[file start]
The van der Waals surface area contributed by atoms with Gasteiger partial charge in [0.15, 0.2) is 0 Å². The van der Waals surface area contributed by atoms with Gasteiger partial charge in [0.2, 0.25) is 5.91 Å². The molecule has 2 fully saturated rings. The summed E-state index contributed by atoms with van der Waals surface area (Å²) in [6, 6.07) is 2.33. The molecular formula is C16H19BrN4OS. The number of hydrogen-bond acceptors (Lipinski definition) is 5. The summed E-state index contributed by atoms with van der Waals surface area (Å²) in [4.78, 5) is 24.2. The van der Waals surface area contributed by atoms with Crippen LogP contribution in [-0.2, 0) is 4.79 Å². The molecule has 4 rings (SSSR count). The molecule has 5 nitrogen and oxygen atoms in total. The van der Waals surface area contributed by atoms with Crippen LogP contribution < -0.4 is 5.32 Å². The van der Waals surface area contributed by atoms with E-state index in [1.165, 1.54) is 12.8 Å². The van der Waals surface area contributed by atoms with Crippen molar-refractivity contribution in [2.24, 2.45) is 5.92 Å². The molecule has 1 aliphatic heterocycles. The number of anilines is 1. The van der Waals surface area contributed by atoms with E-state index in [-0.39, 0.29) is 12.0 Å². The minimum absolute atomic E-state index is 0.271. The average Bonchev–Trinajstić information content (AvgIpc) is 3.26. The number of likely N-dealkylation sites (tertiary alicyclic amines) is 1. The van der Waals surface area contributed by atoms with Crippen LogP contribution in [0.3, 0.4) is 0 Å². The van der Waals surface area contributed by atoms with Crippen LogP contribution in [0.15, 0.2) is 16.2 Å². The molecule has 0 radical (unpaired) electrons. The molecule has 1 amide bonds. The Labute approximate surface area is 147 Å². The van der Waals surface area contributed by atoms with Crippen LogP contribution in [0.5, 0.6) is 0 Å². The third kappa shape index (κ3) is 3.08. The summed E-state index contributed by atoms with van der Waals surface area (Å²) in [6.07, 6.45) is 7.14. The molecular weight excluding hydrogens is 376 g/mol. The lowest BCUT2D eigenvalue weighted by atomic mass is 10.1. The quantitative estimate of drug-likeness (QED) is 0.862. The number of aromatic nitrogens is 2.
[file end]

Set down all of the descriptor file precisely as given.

The van der Waals surface area contributed by atoms with Gasteiger partial charge in [0.15, 0.2) is 0 Å². The van der Waals surface area contributed by atoms with Gasteiger partial charge in [0.2, 0.25) is 5.91 Å². The molecule has 2 fully saturated rings. The summed E-state index contributed by atoms with van der Waals surface area (Å²) in [6, 6.07) is 2.33. The molecular formula is C16H19BrN4OS. The number of hydrogen-bond acceptors (Lipinski definition) is 5. The summed E-state index contributed by atoms with van der Waals surface area (Å²) in [4.78, 5) is 24.2. The van der Waals surface area contributed by atoms with Crippen LogP contribution in [-0.2, 0) is 4.79 Å². The molecule has 4 rings (SSSR count). The molecule has 5 nitrogen and oxygen atoms in total. The van der Waals surface area contributed by atoms with Crippen LogP contribution < -0.4 is 5.32 Å². The van der Waals surface area contributed by atoms with E-state index in [1.165, 1.54) is 12.8 Å². The van der Waals surface area contributed by atoms with Crippen molar-refractivity contribution in [2.24, 2.45) is 5.92 Å². The molecule has 1 aliphatic heterocycles. The number of anilines is 1. The van der Waals surface area contributed by atoms with E-state index in [-0.39, 0.29) is 12.0 Å². The minimum absolute atomic E-state index is 0.271. The average Bonchev–Trinajstić information content (AvgIpc) is 3.26. The number of likely N-dealkylation sites (tertiary alicyclic amines) is 1. The van der Waals surface area contributed by atoms with Crippen LogP contribution in [0.3, 0.4) is 0 Å². The van der Waals surface area contributed by atoms with Crippen LogP contribution in [0.15, 0.2) is 16.2 Å². The molecule has 0 radical (unpaired) electrons. The molecule has 1 amide bonds. The Labute approximate surface area is 147 Å². The van der Waals surface area contributed by atoms with Crippen LogP contribution in [0.5, 0.6) is 0 Å². The third kappa shape index (κ3) is 3.08. The summed E-state index contributed by atoms with van der Waals surface area (Å²) in [6.07, 6.45) is 7.14. The molecular weight excluding hydrogens is 376 g/mol. The lowest BCUT2D eigenvalue weighted by atomic mass is 10.1. The quantitative estimate of drug-likeness (QED) is 0.862. The number of aromatic nitrogens is 2.